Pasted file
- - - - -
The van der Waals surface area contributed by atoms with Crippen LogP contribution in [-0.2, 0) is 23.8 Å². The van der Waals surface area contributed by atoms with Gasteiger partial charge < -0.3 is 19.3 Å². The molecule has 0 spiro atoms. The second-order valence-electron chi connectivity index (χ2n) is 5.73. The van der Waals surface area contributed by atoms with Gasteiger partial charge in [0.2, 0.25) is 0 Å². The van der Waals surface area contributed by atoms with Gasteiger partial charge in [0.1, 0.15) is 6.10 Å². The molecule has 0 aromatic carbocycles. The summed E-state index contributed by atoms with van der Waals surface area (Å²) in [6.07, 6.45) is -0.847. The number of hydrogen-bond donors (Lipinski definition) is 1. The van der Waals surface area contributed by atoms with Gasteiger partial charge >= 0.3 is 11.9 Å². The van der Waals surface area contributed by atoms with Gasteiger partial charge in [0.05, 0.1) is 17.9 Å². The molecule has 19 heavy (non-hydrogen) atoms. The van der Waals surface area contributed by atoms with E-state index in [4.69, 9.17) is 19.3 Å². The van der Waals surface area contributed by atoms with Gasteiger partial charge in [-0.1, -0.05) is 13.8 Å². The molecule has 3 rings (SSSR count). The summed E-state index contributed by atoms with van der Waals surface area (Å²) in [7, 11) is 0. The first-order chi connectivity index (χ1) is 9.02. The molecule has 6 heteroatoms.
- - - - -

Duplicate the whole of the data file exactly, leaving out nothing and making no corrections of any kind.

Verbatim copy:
The van der Waals surface area contributed by atoms with Crippen LogP contribution in [-0.2, 0) is 23.8 Å². The van der Waals surface area contributed by atoms with Gasteiger partial charge < -0.3 is 19.3 Å². The molecule has 0 spiro atoms. The second-order valence-electron chi connectivity index (χ2n) is 5.73. The van der Waals surface area contributed by atoms with Gasteiger partial charge in [0.2, 0.25) is 0 Å². The van der Waals surface area contributed by atoms with Gasteiger partial charge in [0.1, 0.15) is 6.10 Å². The molecule has 0 aromatic carbocycles. The summed E-state index contributed by atoms with van der Waals surface area (Å²) in [6.07, 6.45) is -0.847. The number of hydrogen-bond donors (Lipinski definition) is 1. The van der Waals surface area contributed by atoms with Gasteiger partial charge >= 0.3 is 11.9 Å². The van der Waals surface area contributed by atoms with Gasteiger partial charge in [0.05, 0.1) is 17.9 Å². The molecule has 19 heavy (non-hydrogen) atoms. The van der Waals surface area contributed by atoms with E-state index in [4.69, 9.17) is 19.3 Å². The van der Waals surface area contributed by atoms with Gasteiger partial charge in [-0.1, -0.05) is 13.8 Å². The molecule has 3 rings (SSSR count). The summed E-state index contributed by atoms with van der Waals surface area (Å²) in [7, 11) is 0. The first-order chi connectivity index (χ1) is 9.02. The molecule has 6 heteroatoms.